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Three Strategies We Use To Automate Our Members’ Practices

I often get questions about the tools we use at Practice Alchemy. Many people want to know what tools we recommend for our members so they can make their practices more profitable and less stressful. Just like having associates or assistants, technology is a form of leverage.

A word of caution – using a tool just for the sake of “leveraging technology” with no strategic purpose can make a problem worse. The strategy is more important than the technology.

With our members, we’ve already worked on a strategy. It doesn’t matter if it’s a "hands-off" marketing system that we've set up for them or one of our coaching programs, once we have the strategy and know it works, only then do we find the best tools for automation.

Here are three must-have strategies that we recommend to all of our members.

Strategy 1: Automate Your Scheduling

A major time suck for most attorneys is the tedious back-and-forth communication about scheduling meetings and appointments. When the phone rings, you pick it up regardless of the work you’re doing.

You may think you can get away with this because you’re such a great multi-tasker. But you’re not as good as you think. Every ounce of research shows that a person’s effectiveness, efficiency and quality of thinking suffer when they allow themselves to be interrupted.

The solution is simple. Schedule your availability.

There are tools that specify when you’re available and not available, and sync with your calendar. People can schedule themselves onto your calendar, or you can have an assistant do it for you.

Either way, the time, mental energy, and de-focusing that comes with managing a calendar - a low-level task that doesn't add value to your practice - is freed up to increase your productivity.

The amazing side effect is that you know when you need to be in that mindset to handle calls. You're much more productive with your time when you know you won’t be interrupted.

One of our members shared on our private member community how managing his calendar and communications has made a huge difference:

So far the system has been working very nicely. That hour and a half or so when I'm on calls every day is usually very fast paced as I'm going from one call to another, but then once the call times are through, I'm back in the Fortress* and I don't have to worry about being interrupted. 
... Raj, your comments above certainly sparked a system that has been helping me tremendously. Thank you again!

Protecting your time allows you to get more done and spend more time on strategic tasks that will grow your practice. (*In our programs we use a concept called the Fortress that protects your time from people who to drag you into their poorly managed days - keeping you strategic, organized, and stopping reactive practice).

Strategy 2: Do the Most Important Things First

Sounds obvious, but mastering the basics of proper planning and time management tends to elude most lawyers.

What’s the first thing you do when you get to the office? Check email, right?

That inbox is nothing but a giant to-do list created by other people.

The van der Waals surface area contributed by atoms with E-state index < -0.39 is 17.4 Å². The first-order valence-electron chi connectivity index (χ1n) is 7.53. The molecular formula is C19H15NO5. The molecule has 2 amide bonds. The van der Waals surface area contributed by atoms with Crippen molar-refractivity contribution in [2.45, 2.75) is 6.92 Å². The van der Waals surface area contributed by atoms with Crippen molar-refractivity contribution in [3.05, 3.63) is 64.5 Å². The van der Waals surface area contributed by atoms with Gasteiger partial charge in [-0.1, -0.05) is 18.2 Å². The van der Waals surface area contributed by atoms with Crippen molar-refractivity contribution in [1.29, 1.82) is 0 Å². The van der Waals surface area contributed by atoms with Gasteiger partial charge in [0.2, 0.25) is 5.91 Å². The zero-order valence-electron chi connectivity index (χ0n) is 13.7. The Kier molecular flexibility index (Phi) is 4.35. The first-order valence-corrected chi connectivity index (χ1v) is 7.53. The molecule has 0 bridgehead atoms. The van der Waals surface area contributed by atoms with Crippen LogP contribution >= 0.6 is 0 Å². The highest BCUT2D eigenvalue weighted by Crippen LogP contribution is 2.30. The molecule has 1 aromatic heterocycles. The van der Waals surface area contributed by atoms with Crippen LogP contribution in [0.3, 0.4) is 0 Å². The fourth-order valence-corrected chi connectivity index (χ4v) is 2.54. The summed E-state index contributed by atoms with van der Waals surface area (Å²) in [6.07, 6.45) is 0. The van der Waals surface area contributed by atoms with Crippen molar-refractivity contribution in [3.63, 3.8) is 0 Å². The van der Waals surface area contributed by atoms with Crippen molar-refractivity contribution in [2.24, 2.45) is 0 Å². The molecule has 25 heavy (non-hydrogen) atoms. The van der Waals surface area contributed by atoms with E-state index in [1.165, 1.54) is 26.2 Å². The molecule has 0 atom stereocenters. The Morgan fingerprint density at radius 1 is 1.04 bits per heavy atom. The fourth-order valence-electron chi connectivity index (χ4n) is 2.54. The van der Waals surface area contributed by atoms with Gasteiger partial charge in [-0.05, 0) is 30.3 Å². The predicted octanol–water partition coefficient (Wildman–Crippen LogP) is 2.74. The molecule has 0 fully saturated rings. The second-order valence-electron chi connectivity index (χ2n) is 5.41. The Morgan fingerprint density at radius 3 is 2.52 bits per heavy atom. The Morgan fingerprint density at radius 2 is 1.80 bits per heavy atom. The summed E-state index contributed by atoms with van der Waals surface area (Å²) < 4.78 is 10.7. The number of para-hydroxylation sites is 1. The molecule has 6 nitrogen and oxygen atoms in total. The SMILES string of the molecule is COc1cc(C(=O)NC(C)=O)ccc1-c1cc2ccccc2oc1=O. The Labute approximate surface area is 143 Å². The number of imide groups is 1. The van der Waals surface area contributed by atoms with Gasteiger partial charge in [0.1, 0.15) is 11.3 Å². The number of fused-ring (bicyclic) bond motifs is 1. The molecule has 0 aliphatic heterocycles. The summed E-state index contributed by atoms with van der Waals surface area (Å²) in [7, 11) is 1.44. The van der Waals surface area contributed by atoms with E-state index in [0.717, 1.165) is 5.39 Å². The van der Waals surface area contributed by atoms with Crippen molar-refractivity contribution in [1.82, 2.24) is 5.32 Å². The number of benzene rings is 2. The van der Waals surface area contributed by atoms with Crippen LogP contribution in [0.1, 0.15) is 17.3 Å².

If you want to find the right clients and grow the kind of practice you want, you have to be very disciplined about what you do with your time. Those ideal clients won’t just fall out of the sky and land on your doorstep.

You need to develop and document a marketing strategy to find them, attract them, convert them, and make them raving fans so they refer their friends and colleagues.

Instead of starting your day by opening your email inbox or listening to voicemail, schedule some protected time for yourself like we discussed in the first strategy. And schedule it at the beginning of the day.

Do this for a month or two and you’ll see how much more you can accomplish than when you start the day in reactive mode. It's hard - very hard - to break the email in the morning habit. But try it for a month and see how much more you get done.

Strategy 3: Outsource for Leverage

When we first launched Practice Alchemy, we quickly discovered the one thing lawyers want more than anything else: The ability to focus on the legal work, and on business growth.

The bottom line is this. You shouldn’t be doing most of the things you’re doing.

You’re not an expert in that stuff. And your billable rate says those things are definitely not worth your time. You need to figure out what things should be done by someone else. Figure it out as quickly as possible so you can delegate and outsource those tasks.

For example, marketing is a critical function. But if you have the right partner, you can take pieces of your marketing and "set it and forget it." This lets you to focus on the big picture.

Your marketing will be executed in your voice – ethically and effectively – and allow you to attract the high-quality clients you need to grow your practice. (How do I know? Well, it's what we do for your colleagues across the country.)

So - where do you go from here?

Get control over your time and communications. First and foremost, you can't build your practice if you're always in reactive mode. If you don't have time for things that need to get done, outsource them.

I'd love to tell you there's a free lunch. A magic bullet where all you have to do is use one magic tech tool and everything changes. But the world doesn't work that way. Building the law practice you want doesn't work that way.

But you can work smarter. There are blueprints that can speed everything up (a lot). Start with these three.

Raj Jha